Let’s imagine for a moment that the worst happens. Mario Draghi spares no effort but fails to cope with inflation. Prices are reaching dizzying heights and the country is on the verge of social revolt. Many predict that Italian anti-establishment political forces will take over after the 2023 elections, to the detriment of Italy’s international relations.

Who would be the key players? There is no shortage of populist figures on the Italian political scene, with Salvini, Alessandro Di Battista — the last self-proclaimed number one radical activist of the M5S — and Italexit‘s up-and-coming Gianluigi Paragone all ready to step in, while an infamous cabinet and an incompetent cast of actors with dubious pedigree and motivations would add fuel to the problems in Italy.

One of the first measures could well be to put in place a policy of appeasement with Russia to tackle issues such as inflation and energy supply. For them, it is really more important to allow the Italians to turn on their air conditioners than to support Ukraine, as Draghi has vehemently put it. Consequence of a policy of peace at all costs, Italy would jeopardize or even break its existing alliances in Europe and NATO, in favor of rising (but less democratic) powers.

What can we expect at home? Traditional and Christian values ​​- in the style of a Trumpist agenda to “make Italy even greater” – would threaten opposition forces, as well as rights like abortion and civil partnerships. Similarly, a firm grip on immigration would exacerbate the international situation with neighboring countries, as well as the lives of migrants and refugees themselves.

And if Salvini’s last stint as interior minister in 2019 is to be believed, it may be harder to voice dissenting views. The police at the time were keen to remove the banners against the minister during his endless election campaign. By the way, Matteo Salvini was so eager to solve problems and help his fellow citizens that he worked 17 full days in 2019.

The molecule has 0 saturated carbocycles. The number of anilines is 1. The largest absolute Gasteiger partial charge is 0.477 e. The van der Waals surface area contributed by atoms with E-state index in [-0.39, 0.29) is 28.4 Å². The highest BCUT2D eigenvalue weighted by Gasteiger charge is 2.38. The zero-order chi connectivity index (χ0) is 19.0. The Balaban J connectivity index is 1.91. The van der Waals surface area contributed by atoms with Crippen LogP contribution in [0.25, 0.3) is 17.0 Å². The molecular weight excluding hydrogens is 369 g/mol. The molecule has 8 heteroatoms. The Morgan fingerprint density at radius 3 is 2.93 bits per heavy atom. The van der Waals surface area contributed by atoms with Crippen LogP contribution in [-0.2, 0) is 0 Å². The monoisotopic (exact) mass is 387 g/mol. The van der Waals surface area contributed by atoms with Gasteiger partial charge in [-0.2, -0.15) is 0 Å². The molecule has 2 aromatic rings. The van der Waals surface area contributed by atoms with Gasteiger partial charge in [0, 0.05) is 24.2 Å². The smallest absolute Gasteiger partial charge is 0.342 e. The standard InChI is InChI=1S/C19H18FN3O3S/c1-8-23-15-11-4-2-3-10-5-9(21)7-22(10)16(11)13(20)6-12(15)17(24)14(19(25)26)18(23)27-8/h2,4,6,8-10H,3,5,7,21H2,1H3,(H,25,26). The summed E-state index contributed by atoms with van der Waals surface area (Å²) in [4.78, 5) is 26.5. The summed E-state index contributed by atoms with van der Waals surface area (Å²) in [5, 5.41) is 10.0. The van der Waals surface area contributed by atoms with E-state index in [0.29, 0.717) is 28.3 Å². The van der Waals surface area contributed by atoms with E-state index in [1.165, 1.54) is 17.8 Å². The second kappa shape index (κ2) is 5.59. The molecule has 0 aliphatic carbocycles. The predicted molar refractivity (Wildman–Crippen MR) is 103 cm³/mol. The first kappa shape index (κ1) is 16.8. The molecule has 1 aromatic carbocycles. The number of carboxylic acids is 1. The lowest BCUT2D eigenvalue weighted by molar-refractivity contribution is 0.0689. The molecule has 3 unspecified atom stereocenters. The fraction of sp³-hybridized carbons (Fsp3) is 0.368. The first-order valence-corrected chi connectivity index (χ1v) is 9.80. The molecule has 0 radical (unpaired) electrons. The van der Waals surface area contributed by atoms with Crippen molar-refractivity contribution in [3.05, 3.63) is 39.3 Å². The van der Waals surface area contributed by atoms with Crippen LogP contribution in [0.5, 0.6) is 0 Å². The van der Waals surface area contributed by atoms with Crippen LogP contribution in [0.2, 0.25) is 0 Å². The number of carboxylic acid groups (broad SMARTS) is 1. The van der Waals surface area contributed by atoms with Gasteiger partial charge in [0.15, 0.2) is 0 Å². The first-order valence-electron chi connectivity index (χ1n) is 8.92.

Verification of the parts health

Although there is a high risk that the populist parties will win next year, the truth is that the scenario is highly unpredictable. The right-wing bloc is currently a battleground between Salvini and even more right-wing Giorgia Meloni, whose party Fratelli from Italy (Brothers of Italy) took the lead of the coalition since it now occupies first place in the polls. Yet the fact is that his group is growing as Salvini’s League loses consensus.

Interestingly, it seems the two leaders are at odds over foreign policy. On the one hand, Salvini favors a softer line with Russia. On the other hand, Meloni resolutely supports the Atlantic policy of the cabinet.

Meanwhile, the center-left coalition includes the Democratic Party and Conte’s M5S. While the former enjoys relatively good health, the latter, torn apart by splits and poor results in local elections, seems to be past its peak. Between right and left, the center welcomes pocket parties capable of tipping the scales of the next parliament. Still, the center said it would only support the left if the Democratic Party kicked the M5S out of the coalition.

Two rallying points represent the only certainty of the Italian political scenario: the President of the Republic Sergio Mattarella and Prime Minister Draghi. As they eclipse all other politicians with their stature, they grow old and tired of the sinister plans and stupid nature of the rulers. But with what lies ahead, let’s hope they have some fuel left in the tank.